06.19.2022 As with the PT’s so with the GP’s

There are a lot of Grass Pinks right now and it’s pretty hard to say “Well, I’ve already shot a bunch” when there are so many and different enough to keep making images. Kind of like the Painted Trilliums or bullfrogs.

This morning I returned to MacLeod Field and there were dozens of these orchids by the not very well-worn path along the edge of the field. You might be able to tell  that it rained a little earlier and as a result I got soaked  up to my hips despite the Muckboots which just go to below my knees. I imagine a few folks looked at me a bit askance when I ran the errands afterwards.

Grass Pink-Calopogon tuberosus aka Tuberous Grass Pink. This orchid is found throughout the eastern U.S. and much of the central as well. This plant has developed a unique pollination strategy tricking the visiting bee into thinking the hairs located on the upper lip are pollen holding stamens.  This video demonstrates how that works.  Sometimes you might come across one of these flowers with the upper lip hanging down onto the curved sexual organ where pollination happens after a bee visit. That’s likely what happened with the bloom at the lower right.

About Steve Gingold

I am a Nature Photographer with interests in all things related. Water, flowers, insects and fungi are my main interests but I am happy to photograph wildlife and landscapes and all other of Nature's subjects.
This entry was posted in Amherst, Closeup Photography, Flora, Nature Photography, Western Massachusetts, Wildflowers and tagged , , , , , , , , , , , . Bookmark the permalink.

19 Responses to 06.19.2022 As with the PT’s so with the GP’s

  1. picpholio says:

    This one is realy awesome but I’m afraid I will never see it in real 😉 Thanks for sharing.

    Liked by 1 person

  2. Eliza Waters says:

    How have I missed seeing this flower all these years? Love the pollination strategy!

    Liked by 1 person

  3. Just ’cause we’ve photographed a species once or twice or twenty times is no reason not to photograph it again, especially if we can find novel ways to do so.

    Liked by 3 people

  4. I wonder if the flower outsmarts the pollinator, or the pollinator the flower. No matter, it’s a win-win situation.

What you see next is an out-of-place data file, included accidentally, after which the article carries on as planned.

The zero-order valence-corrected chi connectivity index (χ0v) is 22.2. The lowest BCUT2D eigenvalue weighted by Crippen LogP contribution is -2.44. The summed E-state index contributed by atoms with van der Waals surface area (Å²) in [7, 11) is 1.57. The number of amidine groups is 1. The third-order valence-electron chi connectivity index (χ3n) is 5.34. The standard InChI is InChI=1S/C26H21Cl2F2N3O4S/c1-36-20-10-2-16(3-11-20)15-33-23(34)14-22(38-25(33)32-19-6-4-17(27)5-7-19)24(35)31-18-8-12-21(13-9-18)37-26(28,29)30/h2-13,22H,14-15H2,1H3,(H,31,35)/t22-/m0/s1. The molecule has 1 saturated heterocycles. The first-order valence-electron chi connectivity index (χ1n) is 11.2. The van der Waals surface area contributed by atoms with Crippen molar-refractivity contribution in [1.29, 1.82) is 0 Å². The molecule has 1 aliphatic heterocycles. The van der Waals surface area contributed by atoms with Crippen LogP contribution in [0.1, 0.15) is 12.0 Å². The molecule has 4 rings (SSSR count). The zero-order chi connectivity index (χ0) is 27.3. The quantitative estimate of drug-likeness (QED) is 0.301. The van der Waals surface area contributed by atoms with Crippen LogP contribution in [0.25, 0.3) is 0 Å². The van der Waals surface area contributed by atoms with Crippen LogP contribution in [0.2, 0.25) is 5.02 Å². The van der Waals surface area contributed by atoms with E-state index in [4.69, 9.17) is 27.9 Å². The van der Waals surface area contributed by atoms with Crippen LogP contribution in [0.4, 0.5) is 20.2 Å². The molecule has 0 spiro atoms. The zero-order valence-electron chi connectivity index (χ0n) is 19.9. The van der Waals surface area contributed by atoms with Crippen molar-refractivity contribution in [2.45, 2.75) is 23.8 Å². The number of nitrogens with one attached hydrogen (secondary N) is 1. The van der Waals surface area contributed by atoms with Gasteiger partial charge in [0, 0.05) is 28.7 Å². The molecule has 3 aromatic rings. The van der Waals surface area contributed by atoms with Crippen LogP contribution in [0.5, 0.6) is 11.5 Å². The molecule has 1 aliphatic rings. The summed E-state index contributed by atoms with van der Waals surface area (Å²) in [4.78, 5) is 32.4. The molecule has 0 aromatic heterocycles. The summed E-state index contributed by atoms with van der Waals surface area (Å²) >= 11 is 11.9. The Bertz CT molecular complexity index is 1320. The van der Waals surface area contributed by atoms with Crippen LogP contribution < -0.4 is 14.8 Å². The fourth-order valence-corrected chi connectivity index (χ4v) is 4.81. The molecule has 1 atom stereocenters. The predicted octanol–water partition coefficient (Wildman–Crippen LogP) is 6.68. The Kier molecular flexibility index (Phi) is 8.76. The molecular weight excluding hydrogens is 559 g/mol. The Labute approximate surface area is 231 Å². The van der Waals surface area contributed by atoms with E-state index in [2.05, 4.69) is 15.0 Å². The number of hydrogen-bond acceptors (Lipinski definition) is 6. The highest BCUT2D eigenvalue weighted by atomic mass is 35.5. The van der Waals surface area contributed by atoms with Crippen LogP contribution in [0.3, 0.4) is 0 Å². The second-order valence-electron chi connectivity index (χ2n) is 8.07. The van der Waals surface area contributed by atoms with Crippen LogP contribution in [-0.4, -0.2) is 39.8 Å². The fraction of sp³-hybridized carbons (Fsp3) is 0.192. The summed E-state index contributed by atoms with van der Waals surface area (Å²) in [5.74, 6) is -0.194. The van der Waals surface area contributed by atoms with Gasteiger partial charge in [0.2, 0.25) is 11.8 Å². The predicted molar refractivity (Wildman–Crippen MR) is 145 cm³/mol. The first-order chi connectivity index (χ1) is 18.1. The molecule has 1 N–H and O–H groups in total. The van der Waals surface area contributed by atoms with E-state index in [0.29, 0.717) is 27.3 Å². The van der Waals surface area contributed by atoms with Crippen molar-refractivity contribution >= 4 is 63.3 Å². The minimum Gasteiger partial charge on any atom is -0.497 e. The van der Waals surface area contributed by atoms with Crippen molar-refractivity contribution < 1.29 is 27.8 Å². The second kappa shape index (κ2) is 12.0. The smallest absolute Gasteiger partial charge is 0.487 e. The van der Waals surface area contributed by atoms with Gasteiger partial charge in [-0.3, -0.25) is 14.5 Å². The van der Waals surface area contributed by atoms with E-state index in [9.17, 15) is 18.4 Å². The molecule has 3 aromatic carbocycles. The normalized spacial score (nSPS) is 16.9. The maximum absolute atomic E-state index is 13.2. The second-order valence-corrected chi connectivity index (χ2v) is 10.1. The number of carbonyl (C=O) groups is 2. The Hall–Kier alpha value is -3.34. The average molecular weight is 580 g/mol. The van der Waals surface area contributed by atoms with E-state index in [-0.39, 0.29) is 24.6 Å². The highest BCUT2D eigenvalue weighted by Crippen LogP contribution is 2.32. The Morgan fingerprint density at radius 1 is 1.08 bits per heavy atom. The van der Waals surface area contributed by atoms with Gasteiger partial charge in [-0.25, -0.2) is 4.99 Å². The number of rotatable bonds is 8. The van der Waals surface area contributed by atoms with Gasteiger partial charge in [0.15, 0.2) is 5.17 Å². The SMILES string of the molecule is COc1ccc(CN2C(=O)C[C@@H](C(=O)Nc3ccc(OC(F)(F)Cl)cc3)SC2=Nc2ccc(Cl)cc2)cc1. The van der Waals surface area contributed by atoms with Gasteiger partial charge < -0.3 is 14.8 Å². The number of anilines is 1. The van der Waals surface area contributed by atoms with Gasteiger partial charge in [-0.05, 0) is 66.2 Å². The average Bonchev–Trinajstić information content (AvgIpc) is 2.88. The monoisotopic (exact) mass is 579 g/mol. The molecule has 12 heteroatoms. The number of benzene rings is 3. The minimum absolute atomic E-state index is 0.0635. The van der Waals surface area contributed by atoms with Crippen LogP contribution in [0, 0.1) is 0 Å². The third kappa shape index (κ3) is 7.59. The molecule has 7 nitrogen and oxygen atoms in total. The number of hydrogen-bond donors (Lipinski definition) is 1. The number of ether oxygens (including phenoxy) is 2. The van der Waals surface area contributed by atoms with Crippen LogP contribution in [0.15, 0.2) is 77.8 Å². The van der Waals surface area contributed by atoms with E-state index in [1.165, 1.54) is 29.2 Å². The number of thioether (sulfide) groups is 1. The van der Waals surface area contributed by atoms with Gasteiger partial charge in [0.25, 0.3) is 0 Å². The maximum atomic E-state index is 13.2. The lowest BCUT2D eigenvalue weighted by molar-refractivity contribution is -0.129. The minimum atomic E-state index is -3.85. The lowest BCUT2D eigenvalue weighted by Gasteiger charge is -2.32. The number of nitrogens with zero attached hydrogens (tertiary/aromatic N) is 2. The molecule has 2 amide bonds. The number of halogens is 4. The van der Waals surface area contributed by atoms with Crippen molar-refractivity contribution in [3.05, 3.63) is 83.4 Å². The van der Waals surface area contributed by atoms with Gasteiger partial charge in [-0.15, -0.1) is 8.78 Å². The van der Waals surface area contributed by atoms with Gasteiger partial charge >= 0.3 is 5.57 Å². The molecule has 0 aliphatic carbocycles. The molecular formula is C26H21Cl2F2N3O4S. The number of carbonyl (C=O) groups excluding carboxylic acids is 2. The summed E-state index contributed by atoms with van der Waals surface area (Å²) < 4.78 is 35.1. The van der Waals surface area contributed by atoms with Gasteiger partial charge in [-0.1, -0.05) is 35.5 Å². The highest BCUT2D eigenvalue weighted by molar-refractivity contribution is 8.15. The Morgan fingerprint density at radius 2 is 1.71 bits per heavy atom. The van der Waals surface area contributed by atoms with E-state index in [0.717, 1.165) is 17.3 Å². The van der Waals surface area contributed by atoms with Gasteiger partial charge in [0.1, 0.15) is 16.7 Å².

Liked by 1 person

  5. Very pretty and very pink orchid.

    Liked by 1 person

  6. Peter Klopp says:

    Fabulous composition with the raindrops decorating the flower!

    Liked by 1 person

  7. shoreacres says:

    The depth of color is remarkable. Do these fade a bit with age? The ones I’ve found in the past are a much lighter pink — although there could be any number of reasons for that.

    Liked by 1 person

  8. Ann Mackay says:

    Stunningly beautiful! Love the detail of the raindrops too.

    Liked by 1 person

  9. Todd Henson says:

    Orchids are always such curious flowers, especially when it comes to pollination. And I certainly know what you mean about continuing to shoot them no matter how many you’ve already shot. And that thought brings to mind a discussion I once had with a photographer out in the field who focuses on birds. He made a comment at some point about not photographing some species because he’s already photographed them. I told him I’ve never been able to stop photographing them because I never know when I might create a better or interestingly different photo than any I’d already made. Granted, it does make for lots of photos to go through later, but I’m ok with that. 🙂

    Liked by 1 person

    • I don’t mind at all shooting the same subject repeatedly for the reasons you mentioned to the other photographer. One of my favorite quotes is from Pablo Casals, the amazing cellist. When asked why in his 80’s he still continued to practice his response was that he thought he was making improvement. Perfection is rarely achieved so its pursuit is a worthy journey. I have images that I don’t think I can improve upon but I still try.

      Like

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